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Whoever stole my iPod stole the soundtrack of my life

Although I’ve never Twittered or even texted and am rapidly acquiring the knees of a nonagerian, I share a bond with kids who have yet to take a legal drink. Some lowlife has stolen my iPod.

Unlike the kids, I wasn’t mugged for my music. The thief didn’t threaten me with a knife. All he had to do was slip into my office while I was out for a grocery run. My husband, on the phone in the adjacent office, heard nothing but the cheerful purr that our security system emits whenever someone opens the door. “She’s back,” he thought. Until I came back for real, found the iPod missing from my desktop and let loose a volley of curses.

As iPod thefts go, mine was positively antiseptic. Two years ago in Ottawa, a youth was stabbed to death for refusing to give up an iPod (his assailant is now on trial for murder). Kids would rather fight a posse of bullies than be parted from their music. The murder victim, Michael Oatway, was fighting for his girlfriend’s music; she had lent him the iPod.

You have to be very young to invest such ferocious, unwavering devotion in a mere object. In the twilight of my 50s, I’m clinging to my right to be called “middle-aged.” But I still know how it feels to be transported by a song, and that’s what I find so galling about the theft of my iPod. “Songs are the seven-league boots of romance,” as Elizabeth Hay writes in her Giller Prize-winning novel Late Nights on Air. Actually, that’s not the half of it. For every emotional state, from delight to regret to righteous indignation, I’ve found that there’s a song to magnify the experience.

An outmoded clunker of an iPod like mine is worth maybe $10 or $20, minus its playlist. By now my vanished iPod has been cleansed of every trace of me. Like my wardrobe, it contained a few spectacular lapses in judgment (whatever possessed me to download “Spirit in the Sky”?). But I loved it for the treasures worth replaying thousands of times. Whoever stole my iPod didn’t know what he was missing. For instance:

Stevie Wonder 6Most irresistibly tuneful goofy song: “Shoo-Be-Doo-Be-Doo-Da-Day” by Stevie Wonder (runner-up: “Good Vibrations” by the Beach Boys). This one never fails to get me pounding faster on the elliptical machine.

Best kiss-off song: “Positively Fourth Street,” in which Bob Dylan stands up for all of us who’ve been dissed behind our backs by so-called friends. Say it again, Bob! Their sour spirits are not our problem.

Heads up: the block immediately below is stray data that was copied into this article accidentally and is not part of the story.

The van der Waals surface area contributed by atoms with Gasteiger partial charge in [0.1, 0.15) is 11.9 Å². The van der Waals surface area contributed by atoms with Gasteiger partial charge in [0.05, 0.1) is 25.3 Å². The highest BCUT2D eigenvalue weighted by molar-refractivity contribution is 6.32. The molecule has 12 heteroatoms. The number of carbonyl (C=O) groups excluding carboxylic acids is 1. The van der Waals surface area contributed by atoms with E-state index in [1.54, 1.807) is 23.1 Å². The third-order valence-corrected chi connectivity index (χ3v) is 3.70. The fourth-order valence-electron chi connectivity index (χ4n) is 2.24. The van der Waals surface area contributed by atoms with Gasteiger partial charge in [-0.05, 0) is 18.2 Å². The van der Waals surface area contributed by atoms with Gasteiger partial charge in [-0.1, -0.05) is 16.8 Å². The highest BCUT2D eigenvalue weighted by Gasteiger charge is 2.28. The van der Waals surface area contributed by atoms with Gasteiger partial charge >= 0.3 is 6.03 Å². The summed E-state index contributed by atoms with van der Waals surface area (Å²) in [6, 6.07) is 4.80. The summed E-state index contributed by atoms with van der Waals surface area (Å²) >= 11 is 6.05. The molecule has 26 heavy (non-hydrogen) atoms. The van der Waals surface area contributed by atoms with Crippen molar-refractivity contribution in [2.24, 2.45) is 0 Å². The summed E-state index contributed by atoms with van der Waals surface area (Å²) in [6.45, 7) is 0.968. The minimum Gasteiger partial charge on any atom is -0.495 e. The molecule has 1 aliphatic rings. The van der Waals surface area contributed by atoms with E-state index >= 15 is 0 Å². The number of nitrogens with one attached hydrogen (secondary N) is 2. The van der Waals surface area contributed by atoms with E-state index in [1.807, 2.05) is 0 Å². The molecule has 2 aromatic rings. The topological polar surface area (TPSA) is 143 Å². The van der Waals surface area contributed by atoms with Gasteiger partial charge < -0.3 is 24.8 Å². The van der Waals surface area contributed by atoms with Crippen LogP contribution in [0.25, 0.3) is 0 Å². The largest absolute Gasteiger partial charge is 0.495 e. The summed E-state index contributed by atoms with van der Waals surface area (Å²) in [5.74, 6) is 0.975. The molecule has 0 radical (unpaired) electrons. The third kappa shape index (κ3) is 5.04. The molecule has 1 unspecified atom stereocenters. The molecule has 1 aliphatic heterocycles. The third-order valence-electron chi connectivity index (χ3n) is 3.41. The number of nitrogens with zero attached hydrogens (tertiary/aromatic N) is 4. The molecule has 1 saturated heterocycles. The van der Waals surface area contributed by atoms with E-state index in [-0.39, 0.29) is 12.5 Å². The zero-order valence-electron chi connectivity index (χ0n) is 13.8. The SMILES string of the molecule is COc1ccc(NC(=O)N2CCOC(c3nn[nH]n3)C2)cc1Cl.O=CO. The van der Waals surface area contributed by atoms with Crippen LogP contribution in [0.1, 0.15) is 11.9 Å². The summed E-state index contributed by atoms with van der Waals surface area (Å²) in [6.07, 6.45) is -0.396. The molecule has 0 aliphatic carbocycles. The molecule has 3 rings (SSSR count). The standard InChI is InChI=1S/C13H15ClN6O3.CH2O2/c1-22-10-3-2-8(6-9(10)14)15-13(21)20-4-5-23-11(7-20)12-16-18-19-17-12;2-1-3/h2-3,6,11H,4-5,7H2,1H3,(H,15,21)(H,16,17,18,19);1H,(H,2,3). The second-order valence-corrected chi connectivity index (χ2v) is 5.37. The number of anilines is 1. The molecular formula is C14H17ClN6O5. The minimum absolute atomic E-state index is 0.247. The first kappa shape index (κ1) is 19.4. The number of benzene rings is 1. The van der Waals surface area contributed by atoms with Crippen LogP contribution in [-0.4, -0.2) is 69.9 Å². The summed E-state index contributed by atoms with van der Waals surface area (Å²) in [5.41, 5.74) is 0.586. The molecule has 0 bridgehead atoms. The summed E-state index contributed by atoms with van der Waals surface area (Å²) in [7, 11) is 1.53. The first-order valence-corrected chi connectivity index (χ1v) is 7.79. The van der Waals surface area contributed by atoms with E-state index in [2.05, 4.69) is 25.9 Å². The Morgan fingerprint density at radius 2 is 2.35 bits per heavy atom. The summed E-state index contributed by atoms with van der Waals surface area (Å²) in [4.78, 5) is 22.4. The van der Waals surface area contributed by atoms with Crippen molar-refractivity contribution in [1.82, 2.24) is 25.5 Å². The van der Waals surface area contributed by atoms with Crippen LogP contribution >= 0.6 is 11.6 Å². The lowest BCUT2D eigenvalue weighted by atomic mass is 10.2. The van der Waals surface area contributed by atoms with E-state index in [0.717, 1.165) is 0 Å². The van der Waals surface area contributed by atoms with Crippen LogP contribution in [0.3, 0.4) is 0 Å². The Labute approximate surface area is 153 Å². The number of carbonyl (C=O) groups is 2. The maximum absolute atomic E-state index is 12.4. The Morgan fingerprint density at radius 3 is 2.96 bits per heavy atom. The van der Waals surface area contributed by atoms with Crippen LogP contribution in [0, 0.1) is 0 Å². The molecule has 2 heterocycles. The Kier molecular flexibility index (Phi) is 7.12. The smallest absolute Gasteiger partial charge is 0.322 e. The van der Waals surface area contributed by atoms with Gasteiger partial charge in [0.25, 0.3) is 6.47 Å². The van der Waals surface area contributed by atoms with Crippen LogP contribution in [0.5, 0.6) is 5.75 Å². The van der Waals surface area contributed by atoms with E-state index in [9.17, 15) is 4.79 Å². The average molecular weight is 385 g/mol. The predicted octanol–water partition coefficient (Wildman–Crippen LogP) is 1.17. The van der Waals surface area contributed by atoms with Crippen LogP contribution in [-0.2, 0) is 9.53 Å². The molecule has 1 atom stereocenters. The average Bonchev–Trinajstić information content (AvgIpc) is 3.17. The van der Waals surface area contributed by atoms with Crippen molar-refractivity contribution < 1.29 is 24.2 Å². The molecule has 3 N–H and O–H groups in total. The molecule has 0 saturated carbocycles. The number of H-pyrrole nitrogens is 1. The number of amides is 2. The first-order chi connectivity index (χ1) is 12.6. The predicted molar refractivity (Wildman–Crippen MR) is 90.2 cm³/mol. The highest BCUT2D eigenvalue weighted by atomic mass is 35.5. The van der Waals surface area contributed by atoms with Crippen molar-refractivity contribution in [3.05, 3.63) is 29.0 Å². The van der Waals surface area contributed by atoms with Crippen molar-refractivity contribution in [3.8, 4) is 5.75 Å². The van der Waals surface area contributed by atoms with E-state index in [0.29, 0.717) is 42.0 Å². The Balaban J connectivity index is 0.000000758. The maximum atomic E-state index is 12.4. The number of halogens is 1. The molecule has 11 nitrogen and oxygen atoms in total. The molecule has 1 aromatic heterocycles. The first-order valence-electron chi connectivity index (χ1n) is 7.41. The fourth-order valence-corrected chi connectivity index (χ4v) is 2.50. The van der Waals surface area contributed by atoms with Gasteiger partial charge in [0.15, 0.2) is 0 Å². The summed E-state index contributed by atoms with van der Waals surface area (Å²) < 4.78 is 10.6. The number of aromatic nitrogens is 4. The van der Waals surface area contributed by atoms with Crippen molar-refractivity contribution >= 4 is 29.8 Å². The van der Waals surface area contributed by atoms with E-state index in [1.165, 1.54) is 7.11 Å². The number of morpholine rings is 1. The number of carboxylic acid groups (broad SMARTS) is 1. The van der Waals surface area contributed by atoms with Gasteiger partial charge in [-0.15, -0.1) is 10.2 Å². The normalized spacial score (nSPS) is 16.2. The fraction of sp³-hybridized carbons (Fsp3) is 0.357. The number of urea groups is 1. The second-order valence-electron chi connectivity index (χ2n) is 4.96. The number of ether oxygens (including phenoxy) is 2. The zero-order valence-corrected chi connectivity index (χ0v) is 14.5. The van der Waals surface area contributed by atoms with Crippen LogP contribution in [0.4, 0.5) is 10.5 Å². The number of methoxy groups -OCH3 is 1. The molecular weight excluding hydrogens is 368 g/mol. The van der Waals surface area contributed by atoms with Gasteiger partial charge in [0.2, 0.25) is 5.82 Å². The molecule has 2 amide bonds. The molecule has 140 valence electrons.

Only song about the Virgin Mary that even an atheist could love:“Mary” by the amazing Patty Griffin, whose lyrics reach the same heights as her voice.This is one of those rare songs you can actually sit down and read, but don’t let that stop you from listening. As the mother of a son, I’m particularly touched by Griffin’s portrayal of Jesus as a young man in a hurry, kissing his rueful mom goodbye as he tears off to fulfill his destiny: “While the angels are singing his praises in a blaze of glory/ Mary stays behind and starts cleaning up the place.”

Most poignant song about teen rebellion: “Schooldays” by Loudon Wainwright III, as sung by his son Rufus, who conjures both the braggadoccio and the vulnerability of kids aspiring to be Brando, Buddha and Blake all at once. This is my favourite track on the easygoing family tunefest known as The McGarrigle Hour (Kate McGarrigle is Rufus’s mother and Loudon’s ex-wife).

Most heart-wrenching serenade to the wrong guy: “A Case of You,” Joni Mitchell‘s song about trying to love Leonard Cohen. So I’ve read, anyway. But really, who cares? The song positively shimmers with regretful longing.

Emmylou LindaMost captivating duet: Just about any track from The Western Wall: the Tucson Sessionsthe joint creation of Emmylou Harris and Linda Rondstadt. If I have to pick one, I’ll take “He Was Mine,” because it feels so good to hear women of wisdom rock so hard, high on friendship if not on love.

Sexiest song about being the wrong guy and proud of it: “Who Do You Love,” performed with relentless, foot-stamping energy by Ronnie Hawkins and his former proteges, The Band, on The Last Waltz. “Got a tombstone hand and a graveyard mind/ I’ve turned 41 and I don’t mind dyin’…” Well, guys, I turned 41 myself a while back and this number makes me want to shake my booty for a while longer.

Wittiest dirge about dying: Warren Zevon’s “Dirty Life and Times,” from his transcendant final album The Wind (recorded as the womanizing, drug-abusing scoundrel was dying of lung cancer and seeking consolation). Favourite line: “I’m looking for a woman with low self-esteem.” Shouldn’t have any trouble on that score, buddy.

 

Posted by Rona

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